DIANE FARSETTA: Well, we would say, as you mentioned earlier, there were 36 different video news releases that we tracked, in terms of how the television news rooms used those. We found 77 different stations total that aired those VNRs or related canned interviews called satellite media tours, including stations in the largest market. We saw 13 stations in the ten largest media markets in the United States. We added up what percentage of the U.S. population is in the broadcast area of those markets. Its something like 53% of the U.S. population. So that gives you a sense of how widespread it is. Undisclosed of the 98 different total broadcasts of fake news that we saw, not once did the station tell the viewing audience, This was funded by Siemens. This was funded by Pfizer. And that’s what we see in terms — but that’s what were saying would be meaningful disclosure. We saw two instances of partial disclosure, but the clients were not named in those cases.

JUAN GONZALEZ: And, Diane, were you able to detect any trends or patterns in these VNRs? Were they being fed by the major networks to the local affiliates? Were they actually just being taken by the different affiliates? I was most surprised by the fact that you found quite a bit in the big cities, because you would normally think that the smaller cities, the TV stations that don’t have very much news staff, would be the ones more likely to run these kinds of prepackaged video releases.

DIANE FARSETTA: That’s right. And that also gives you a sense of how widespread the practice is, that even the most resource rich — you know, relatively resource rich stations are using them. In terms of patterns, I would say one thing that really stood out is that in more than one-third of the cases where we saw video news releases being broadcast, the entire prepackaged part, so video news releases contain a prepackaged ready-to-air portion and then usually extra video called b-roll. In more than one-third of the times that we saw video news releases being broadcast on these stations, they just put on the air in their local newscast, without disclosure, the entire prepackaged segment. And that was something that was pretty interesting and pretty unanticipated by myself and Daniel Price, looking at this — going into this study.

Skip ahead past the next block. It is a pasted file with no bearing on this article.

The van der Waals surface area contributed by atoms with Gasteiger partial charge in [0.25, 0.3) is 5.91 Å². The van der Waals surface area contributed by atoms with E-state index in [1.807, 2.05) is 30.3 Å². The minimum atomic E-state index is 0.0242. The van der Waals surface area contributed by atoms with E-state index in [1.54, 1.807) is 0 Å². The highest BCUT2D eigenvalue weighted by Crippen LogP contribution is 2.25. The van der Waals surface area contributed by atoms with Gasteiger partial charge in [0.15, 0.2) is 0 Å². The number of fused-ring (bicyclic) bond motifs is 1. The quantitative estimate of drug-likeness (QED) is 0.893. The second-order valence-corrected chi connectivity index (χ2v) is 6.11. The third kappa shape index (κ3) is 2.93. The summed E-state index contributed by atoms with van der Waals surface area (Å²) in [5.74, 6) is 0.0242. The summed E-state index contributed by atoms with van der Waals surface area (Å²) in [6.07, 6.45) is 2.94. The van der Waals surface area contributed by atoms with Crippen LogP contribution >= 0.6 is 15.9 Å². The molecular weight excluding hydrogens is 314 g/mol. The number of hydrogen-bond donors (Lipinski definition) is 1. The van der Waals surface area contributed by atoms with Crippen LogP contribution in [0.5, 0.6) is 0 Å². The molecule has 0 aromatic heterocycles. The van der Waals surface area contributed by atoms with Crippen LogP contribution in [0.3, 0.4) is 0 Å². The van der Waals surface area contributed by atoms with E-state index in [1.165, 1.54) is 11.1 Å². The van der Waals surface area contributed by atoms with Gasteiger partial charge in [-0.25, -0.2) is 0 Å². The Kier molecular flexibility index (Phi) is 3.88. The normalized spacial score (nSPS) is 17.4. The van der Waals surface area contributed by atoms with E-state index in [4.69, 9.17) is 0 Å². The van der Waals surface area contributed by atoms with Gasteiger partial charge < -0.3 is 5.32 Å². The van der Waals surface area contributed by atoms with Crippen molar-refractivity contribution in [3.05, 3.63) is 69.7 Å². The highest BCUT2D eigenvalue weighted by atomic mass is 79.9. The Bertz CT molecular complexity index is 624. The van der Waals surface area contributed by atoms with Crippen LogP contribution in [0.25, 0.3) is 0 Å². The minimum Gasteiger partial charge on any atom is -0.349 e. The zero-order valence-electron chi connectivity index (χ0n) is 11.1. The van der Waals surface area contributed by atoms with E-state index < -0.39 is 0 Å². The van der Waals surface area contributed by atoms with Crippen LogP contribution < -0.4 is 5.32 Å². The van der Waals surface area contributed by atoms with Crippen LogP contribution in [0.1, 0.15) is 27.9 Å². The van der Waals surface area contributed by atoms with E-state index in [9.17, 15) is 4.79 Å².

AMY GOODMAN: Daniel Price, let’s talk about the FOX report that we saw. Now, this was a case where they didn’t use their own reporter, taking the scripts from the corporation that pays for the VNR. They actually called the P.R. flack their reporter, by saying FOX’s.

DANIEL PRICE: Correct.

AMY GOODMAN: Explain.

DANIEL PRICE: One of the things that they do to help pass off the story as their own journalism is when they don’t revoice it with their own reporter, they will introduce the voice of the original narrating publicist as if he or she were a reporter at the station. So, instead of saying G.M.’s Andrew Schmertz or Medialinks Andrew Schmertz, which would be the more truthful disclosure, they just say that basically this is FOXs Andrew Schmertz, or, in most cases, theyll just say, Sonya Martin has the story.

JUAN GONZALEZ: And you don’t have any indication that the companies or the public relations firms are actually paying for these releases. They are just trying to get them disseminated to get the particular perspective of the company on the issue involved with the product line that’s being promoted.

DANIEL PRICE: Right. Exactly. We have no evidence that there’s any financial compensation. However, its very important to note that the newsrooms are very cost-conscious, and every minute they get of someone else’s content thats just ready to plug in is lots of money saved for them. So, some newscasts have four to six hours a day of local news airtime to fill and not enough people to fill it. So, VNRs are kind of like manna from heaven for them.